Even if you’re not self-employed or freelancing today, there’s a good chance you’ve thought about it. For the past few years I've been living that self-employed life - I'm just one of the Millennials that makes up over 40% of our nation's self-employed workforce. In the years I’ve been doing this kind of work, I’ve learned a lot (like, a lot a lot) and I’m here to share the wisdom!
Contracts and invoicing can be so boring, but they are so important. You really can’t understate the importance of having a solid agreement in place with a client and a rigid financial management routine.
When you’re freelancing or running your own business, you are responsible for your own income. If you don’t develop a client base and routinely receive payments from those clients, you could be risking serious financial turmoil! Avoid common pitfalls and develop smart processes that work for you with these tips:
Use a contract, and stick to it!
- Include a detailed scope of work, milestones or deadlines, your standard billing period, invoicing procedures, and accepted forms of payment
- Look to your contract regularly to ensure you’re following it as well as your client
Track your time diligently
- I can’t tell you how many times I’ve been saved by diligent time tracking. Tracking your time ensures that you are paid for the hours you work, and can help keep income consistent by portioning billable hours into your determined billing periods.
- Use a software that allows you to produce a report for your client if requested, and note tasks you’re doing during each time record (because you won’t remember 2 years later when they ask for it!)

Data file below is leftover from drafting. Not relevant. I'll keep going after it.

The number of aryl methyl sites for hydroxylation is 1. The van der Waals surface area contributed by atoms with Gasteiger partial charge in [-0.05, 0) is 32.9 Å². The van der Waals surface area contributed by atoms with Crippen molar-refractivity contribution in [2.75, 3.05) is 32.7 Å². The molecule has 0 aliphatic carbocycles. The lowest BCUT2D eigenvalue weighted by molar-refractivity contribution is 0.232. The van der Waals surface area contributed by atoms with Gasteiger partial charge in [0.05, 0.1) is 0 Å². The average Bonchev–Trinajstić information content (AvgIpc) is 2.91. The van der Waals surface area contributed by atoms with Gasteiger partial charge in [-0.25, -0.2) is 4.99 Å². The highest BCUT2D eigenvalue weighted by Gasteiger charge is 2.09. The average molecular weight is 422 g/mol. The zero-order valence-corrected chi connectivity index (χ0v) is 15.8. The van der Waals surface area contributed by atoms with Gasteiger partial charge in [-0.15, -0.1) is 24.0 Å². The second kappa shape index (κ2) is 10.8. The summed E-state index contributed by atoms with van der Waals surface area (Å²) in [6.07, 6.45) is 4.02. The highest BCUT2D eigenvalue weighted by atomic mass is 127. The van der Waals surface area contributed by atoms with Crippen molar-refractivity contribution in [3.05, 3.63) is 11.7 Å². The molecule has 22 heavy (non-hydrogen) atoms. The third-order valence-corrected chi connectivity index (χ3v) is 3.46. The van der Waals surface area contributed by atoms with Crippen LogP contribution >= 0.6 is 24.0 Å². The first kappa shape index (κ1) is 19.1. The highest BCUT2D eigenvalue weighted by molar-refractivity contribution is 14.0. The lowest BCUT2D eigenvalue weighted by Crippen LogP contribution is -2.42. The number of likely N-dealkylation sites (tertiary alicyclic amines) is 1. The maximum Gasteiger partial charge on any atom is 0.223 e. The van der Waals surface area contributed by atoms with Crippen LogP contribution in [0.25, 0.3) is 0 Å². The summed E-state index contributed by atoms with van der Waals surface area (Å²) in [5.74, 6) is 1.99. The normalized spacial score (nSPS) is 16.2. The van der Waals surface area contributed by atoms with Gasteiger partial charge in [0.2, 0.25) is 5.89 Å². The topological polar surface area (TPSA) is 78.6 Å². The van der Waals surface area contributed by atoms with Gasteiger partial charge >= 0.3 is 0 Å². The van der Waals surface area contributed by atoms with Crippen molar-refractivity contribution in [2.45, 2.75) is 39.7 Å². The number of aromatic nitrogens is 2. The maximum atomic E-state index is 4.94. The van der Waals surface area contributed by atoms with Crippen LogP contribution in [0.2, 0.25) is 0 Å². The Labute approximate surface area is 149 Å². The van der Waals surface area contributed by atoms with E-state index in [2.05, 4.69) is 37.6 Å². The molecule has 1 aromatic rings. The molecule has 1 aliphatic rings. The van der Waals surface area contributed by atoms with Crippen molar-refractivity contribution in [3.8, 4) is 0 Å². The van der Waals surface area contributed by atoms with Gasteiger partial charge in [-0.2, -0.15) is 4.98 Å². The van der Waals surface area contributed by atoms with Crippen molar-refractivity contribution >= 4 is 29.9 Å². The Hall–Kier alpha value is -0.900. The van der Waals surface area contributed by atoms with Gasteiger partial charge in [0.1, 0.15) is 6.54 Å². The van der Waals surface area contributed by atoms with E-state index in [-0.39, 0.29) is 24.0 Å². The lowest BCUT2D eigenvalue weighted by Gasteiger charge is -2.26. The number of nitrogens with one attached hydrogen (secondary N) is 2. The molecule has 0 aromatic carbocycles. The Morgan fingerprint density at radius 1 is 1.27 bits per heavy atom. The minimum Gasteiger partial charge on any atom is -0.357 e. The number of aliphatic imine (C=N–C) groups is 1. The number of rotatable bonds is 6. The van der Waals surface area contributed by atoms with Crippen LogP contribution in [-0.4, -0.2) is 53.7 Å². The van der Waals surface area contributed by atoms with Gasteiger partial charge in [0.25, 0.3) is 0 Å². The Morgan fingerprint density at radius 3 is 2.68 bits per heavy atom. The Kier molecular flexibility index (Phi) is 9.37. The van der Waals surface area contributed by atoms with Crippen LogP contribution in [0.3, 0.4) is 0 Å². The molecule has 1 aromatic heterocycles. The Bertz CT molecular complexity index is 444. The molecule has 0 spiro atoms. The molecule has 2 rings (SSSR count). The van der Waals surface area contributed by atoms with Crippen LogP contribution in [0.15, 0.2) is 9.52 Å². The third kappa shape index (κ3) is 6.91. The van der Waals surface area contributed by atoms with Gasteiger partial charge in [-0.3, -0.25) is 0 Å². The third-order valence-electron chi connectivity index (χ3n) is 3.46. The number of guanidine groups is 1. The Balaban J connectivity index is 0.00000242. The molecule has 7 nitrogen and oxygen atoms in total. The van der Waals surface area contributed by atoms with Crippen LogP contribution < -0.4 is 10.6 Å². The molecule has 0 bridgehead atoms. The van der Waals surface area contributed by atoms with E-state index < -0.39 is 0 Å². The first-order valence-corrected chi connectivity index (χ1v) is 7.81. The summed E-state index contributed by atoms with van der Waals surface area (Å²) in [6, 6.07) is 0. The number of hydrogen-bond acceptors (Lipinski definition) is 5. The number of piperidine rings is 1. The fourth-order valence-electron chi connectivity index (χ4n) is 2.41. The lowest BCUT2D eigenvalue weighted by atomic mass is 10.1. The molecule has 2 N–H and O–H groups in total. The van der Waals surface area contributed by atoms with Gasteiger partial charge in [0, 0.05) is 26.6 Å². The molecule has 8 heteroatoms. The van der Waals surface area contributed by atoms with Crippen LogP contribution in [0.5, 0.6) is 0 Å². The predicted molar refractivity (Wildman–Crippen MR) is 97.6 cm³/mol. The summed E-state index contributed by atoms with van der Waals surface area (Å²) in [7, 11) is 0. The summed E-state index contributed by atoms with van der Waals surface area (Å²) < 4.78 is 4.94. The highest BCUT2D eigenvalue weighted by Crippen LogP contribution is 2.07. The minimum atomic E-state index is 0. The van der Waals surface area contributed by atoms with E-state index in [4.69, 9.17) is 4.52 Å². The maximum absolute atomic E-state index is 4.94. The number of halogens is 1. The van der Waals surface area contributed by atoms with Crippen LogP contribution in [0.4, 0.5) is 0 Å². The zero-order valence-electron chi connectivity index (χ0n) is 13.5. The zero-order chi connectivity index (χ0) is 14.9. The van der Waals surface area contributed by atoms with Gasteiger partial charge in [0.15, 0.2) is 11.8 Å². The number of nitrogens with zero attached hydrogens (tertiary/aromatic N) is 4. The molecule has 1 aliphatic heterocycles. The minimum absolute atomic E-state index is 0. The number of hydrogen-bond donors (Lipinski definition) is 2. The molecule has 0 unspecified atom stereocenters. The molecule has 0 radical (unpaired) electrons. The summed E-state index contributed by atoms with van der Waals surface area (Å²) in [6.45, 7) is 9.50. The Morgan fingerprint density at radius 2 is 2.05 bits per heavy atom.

- For a few years now I've been using Harvest, and I'm a fan! This desktop platform and mobile app allows you to track time down to the minute, log mileage expenses, and enter reimbursable expenses for every client and/or project. When it's time to bill, just run a simple report and you're good to go!
Choose the right accounting software for you. Consider:
- What reports will you need to hand over to a CPA when it comes to tax time? Make sure you choose an accounting software that allows you to easily run those reports.
- How many entities do you have? If you have multiple businesses, consider a software that allows you to easily switch back and forth between them.
- What’s your budget? While accounting software is important, think about how complex yours really needs to be as a self-employed professional. If you can cut back on some of the bells and whistles, you can save a lot of $$! Personally, I've had a great experience using Wave as a free accounting software designed for small businesses.
Schedule time for a monthly finance review
- Don’t fall behind in bookkeeping! It’s one of those things where once you’re behind even one month, the mental mountain you have to overcome to get back on track is overwhelming and it snowballs!
- Use your monthly check-in as an opportunity to ensure that you’re spending within your means. Make sure to note tax-deductible expenses and track that you’re not behind on estimated tax payments.
Invoice on time, for the right amount of time
- Choose a set billing period that you’ll follow every month, for every client. Stick to it! If you do this, your clients get consistency and are more likely to pay when invoices arrive. Extra perk? After a few billing periods, you’ll be able to gauge when payments will arrive and plan accordingly.
- When you make invoices, run a report using your time tracking software to ensure that you invoice for the exact amount of hours you worked in this billing period.
- If submitting an invoice with reimbursable expenses, include scanned copies of your receipts! It’ll ensure that your invoice is processed quickly (and you get paid faster.)
Are you freelancing and/or starting a consulting business? We’d love to hear your tips! Log in to Ticco and participate in our Discussion on this topic here to share your unique insights and see what others are saying.
Katie Rispoli Keaotamai is our CEO here at Ticco. When she's not with us, she's hard at work as a consulting project manager. In her consulting work, Katie works with real estate developers, local governments, companies, and private property owners to plan and oversee building relocations. Since 2014, Katie has relocated multiple historic buildings, including the world's first Taco Bell.